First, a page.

Now, almost every business i’ve worked with, has used a number of different SEO companies over the years. Businesses pay for the services of an SEO expert and put their trust in them, on the implicit belief that the techniques being used will have a positive, rather than a negative effect.

Forcing Websites Down The Paid Search Route

The simple truth, is that Google is now penalising thousands of businesses who have done nothing more than unwittingly employ a black-hat SEO company at some time in their past. I don’t disagree that Google needs to tackle webspam and I believe the recent algorithm change has proved successful in doing this up to a point, however, the simple fact remains, thousands of websites owners are suffering due to harsh penalties that put them at a huge disadvantage, and as such, are being forced down the paid search route.

Read more about Google’s quality guidelines here.

Sure, there are always going to be those who try and game the system, but I don’t believe for one second that every single website that’s picked up a penalty or suffered a drop in rank, has an evil black-hatter at the helm, hell bent on playing the system. I would say that these sorts of websites would be in the minority.

Some of The Issues Google Needs to Address in 2014

1.More information and better support for webmasters

Better support is needed for webmasters struggling to recover from penalties. Whilst Google does report on manual actions within Google Webmaster Tools, often, penalties are picked up with no such manual action being reported. This makes it extremely difficult to figure out what a website is being penalised for, making recovery lengthy and ultimately, more unlikely. Webmasters need better and more detailed information to help them recover and a clean-up grace period needs to be introduced.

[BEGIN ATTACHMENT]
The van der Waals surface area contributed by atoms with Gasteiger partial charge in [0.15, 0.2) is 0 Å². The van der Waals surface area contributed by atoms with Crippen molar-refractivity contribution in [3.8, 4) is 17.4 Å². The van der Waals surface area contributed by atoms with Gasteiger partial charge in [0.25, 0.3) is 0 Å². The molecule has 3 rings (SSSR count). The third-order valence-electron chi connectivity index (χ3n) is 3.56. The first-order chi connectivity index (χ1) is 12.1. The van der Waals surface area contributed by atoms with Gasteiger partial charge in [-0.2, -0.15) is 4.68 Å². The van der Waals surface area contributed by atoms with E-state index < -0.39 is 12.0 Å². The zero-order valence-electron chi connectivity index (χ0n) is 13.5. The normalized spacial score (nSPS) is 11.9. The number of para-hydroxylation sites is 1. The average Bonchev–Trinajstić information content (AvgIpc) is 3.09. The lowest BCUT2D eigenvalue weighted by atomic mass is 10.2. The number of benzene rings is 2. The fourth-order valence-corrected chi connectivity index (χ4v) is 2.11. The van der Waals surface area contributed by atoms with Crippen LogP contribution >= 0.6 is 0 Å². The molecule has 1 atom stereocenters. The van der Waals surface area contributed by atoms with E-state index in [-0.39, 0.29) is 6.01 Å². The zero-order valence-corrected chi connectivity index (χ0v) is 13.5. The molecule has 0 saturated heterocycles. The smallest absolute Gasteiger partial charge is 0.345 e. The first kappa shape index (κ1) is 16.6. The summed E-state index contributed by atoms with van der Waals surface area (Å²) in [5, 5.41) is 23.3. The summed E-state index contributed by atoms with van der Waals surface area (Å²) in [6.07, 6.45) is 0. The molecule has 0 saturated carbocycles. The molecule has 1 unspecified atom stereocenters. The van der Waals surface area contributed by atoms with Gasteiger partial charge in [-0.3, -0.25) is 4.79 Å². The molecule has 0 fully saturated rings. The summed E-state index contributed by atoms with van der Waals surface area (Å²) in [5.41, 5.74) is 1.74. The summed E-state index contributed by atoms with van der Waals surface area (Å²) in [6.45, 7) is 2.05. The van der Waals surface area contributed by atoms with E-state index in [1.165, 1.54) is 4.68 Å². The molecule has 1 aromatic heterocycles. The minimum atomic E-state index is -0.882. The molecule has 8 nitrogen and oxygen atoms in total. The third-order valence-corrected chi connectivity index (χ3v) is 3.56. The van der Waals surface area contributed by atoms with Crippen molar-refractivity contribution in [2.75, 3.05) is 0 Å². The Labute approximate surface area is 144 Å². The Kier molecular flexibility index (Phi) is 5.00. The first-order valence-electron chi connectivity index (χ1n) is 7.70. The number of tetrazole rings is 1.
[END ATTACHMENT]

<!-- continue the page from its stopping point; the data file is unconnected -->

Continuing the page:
2. Credit to original content sources

Google also needs to bee better able to identify (and penalise) low quality content aggregation websites, that simply scrape other blogs for content. I’m fed up and I know other bloggers are too, of seeing content from my blog published on other sites i’ve not authorised to share my content, with no rel=”canonical” link element. A website like Yahoo Business has far more traffic that my own blog as well as thousands more back-links, better domain Authority and so on. The chances of my blog being credited as the source is unlikely, making content scraping sites more likely to obtain the benefits.

3. Full Implementation of publisher markup

I also hope that we see Google publisher markup working effectively and consistently, as this is still currently very hit or miss in my experience.

4. Alternatives to local search for internet only small businesses

Finally, i’d like to see Google start supporting SME’s with more innovation in the area of local search.  Worryingly, there is an increasing gap being created when it comes to search visibility. On one end of the scale you have the big brands with plenty of cash who are able to maintain prominence in search via AdWords. At the other end you have local businesses, being serviced relatively well by Google Local listings.  Somewhere in the middle though, we have a plethora of small internet only businesses who are struggling to maintain visibility in organic search, who can’t afford extensive P.P.C. campaigns and for whom local search is irrelevant.

How do you feel about the recent changes that Google has made? Have you been affected by a penalty or perhaps you’ve recovered; what issues do you see facing Google over the coming year?